How BJP Became Most Favoured Ally in Andhra for Regional Parties

BJP in Andhra – a small player among masses, but critical for Telugu Desam, YSR Congress and Jana Sena. Here’s why.

Updated
Opinion
6 min read
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In a recent outburst, Andhra's mercurial Civil Supplies Minister Kodali Nani remarked that his government does not have to heed a party with vote-share lower than NOTA. He advised the Andhra Pradesh unit of the BJP to first focus on increasing its vote share from 1 percent to 1.5 percent. He was quickly silenced and was nowhere to be seen defending the government or talking to media in the three weeks since these remarks.

This is a peculiar reaction from the ruling party boasting of an unprecedented mandate, winning 86 percent of the Assembly constituencies and 50 percent of the vote share in the 2019 elections.

Elsewhere, Jana Sena’s founder and movie-star Pawan Kalyan announced an unconditional alliance with BJP in January 2020. He stopped supporting NDA in 2018 on the issue of Special Category Status (SCS). The Centre repeatedly made its stand clear that AP will not get SCS. With 7 percent vote share in the 2019 elections and fundamental differences in ideology, why Jana Sena allied with BJP indicates the latter’s influence in Andhra.

Each of Andhra’s important parties, including Telugu Desam Party (TDP), wants to woo the BJP despite its complete rejection by the people.

How did a party with vote-share below 1 percent become the favoured political ally for Andhra's major regional parties? Unpacking Andhra politics indicates a prioritising of survival over the mandate of the people.

Who is Afraid of the NOTA-Less BJP?

Why YSR Congress (YCP) strives to be on good terms with BJP is linked to long-running cases of ED and CBI against Chief Minister YS Jaganmohan Reddy. For years now, these institutions have been politicised and used as instruments of power rather than justice. Jagan is fighting cases of disproportionate assets and quid pro quo investments under his father’s corrupt regime. It is widely perceived that he wants these cases diluted or quashed in return for his support to BJP's parliamentary and policy moves.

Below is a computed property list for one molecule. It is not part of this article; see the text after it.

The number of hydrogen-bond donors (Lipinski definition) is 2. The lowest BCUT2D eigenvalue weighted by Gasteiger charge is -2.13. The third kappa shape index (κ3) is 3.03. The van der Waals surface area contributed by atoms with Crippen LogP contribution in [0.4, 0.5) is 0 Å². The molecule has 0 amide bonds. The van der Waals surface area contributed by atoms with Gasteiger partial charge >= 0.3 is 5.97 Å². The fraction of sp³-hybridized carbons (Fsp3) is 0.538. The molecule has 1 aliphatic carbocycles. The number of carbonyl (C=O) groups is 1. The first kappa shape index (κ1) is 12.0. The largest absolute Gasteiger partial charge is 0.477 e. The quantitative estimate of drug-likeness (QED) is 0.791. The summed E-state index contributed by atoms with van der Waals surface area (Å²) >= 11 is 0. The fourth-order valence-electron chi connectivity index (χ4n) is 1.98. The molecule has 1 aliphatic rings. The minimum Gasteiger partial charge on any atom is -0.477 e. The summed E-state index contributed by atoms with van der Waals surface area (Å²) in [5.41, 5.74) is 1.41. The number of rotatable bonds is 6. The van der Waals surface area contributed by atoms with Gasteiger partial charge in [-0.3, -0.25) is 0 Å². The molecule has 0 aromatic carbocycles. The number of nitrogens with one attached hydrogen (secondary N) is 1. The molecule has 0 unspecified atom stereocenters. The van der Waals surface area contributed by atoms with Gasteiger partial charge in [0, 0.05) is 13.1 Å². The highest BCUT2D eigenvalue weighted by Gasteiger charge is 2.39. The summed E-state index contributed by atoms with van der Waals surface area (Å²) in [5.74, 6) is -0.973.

Before 2019, TDP and YCP outdid each other in fighting for SCS, on the Centre’s injustice to AP, and its disregard for Amaravati.

Jagan Reddy made his 5 Lok Sabha MPs resign. Put in a corner, the TDP government broke its alliance with the BJP, introduced a no-confidence motion and gave fiery speeches, one of its MPs even speaking extempore in Hindi. Its MPs regularly protested and fasted outside the Parliament, went on fasts and conducted mass events. The powerful narrative of the Centre's injustice meant that the BJP candidates lost deposits in ALL of Andhra’s 175 Assembly and 25 Lok Sabha constituencies.

Now, both parties are conspicuously silent on these issues, evident in the kind of questions and debates NOT raised by any of the 25 Andhra MPs.

Only a single question was raised on SCS. TDP stuck to raising this in debates. Despite being Lol Sabha's 5th biggest party, YCP did not send any representation, hold any meetings with Central officials or strongly demand SCS.

How TDP Embarked On A ‘War Path’ Against BJP

Until 2018, the then TDP government actively supported the NDA’s much-maligned moves like demonetisation and complicated GST framework. Likewise, the Centre actively backed the then CM Chandrababu’s ambitious greenfield capital at Amaravati. With Jagan forcing the issue of Special Category, TDP embarked on a warpath against BJP.

But the debacle in 2019 convinced its leadership that their fortunes are best served allying with the BJP, whatever be the costs.

All along his gruelling 3648-km padayatra between 2017-19, Jagan promised to fight against Delhi for Andhra rights if he was given a massive mandate. On cue, 151 MLAs (and 22 MPs) were elected from YCP in what has been among the biggest mandates in Indian electoral history. It also has 6 MPs in the Rajya Sabha. These numbers were crucial in electing NDA’s candidate as Vice Chairman and passing the controversial Farm Bills in Rajya Sabha.

These numbers are potential bargaining chips to lobby for state interests, pending BRGF allocations, and Special Category Status on multiple occasions. But there’s little on-ground change.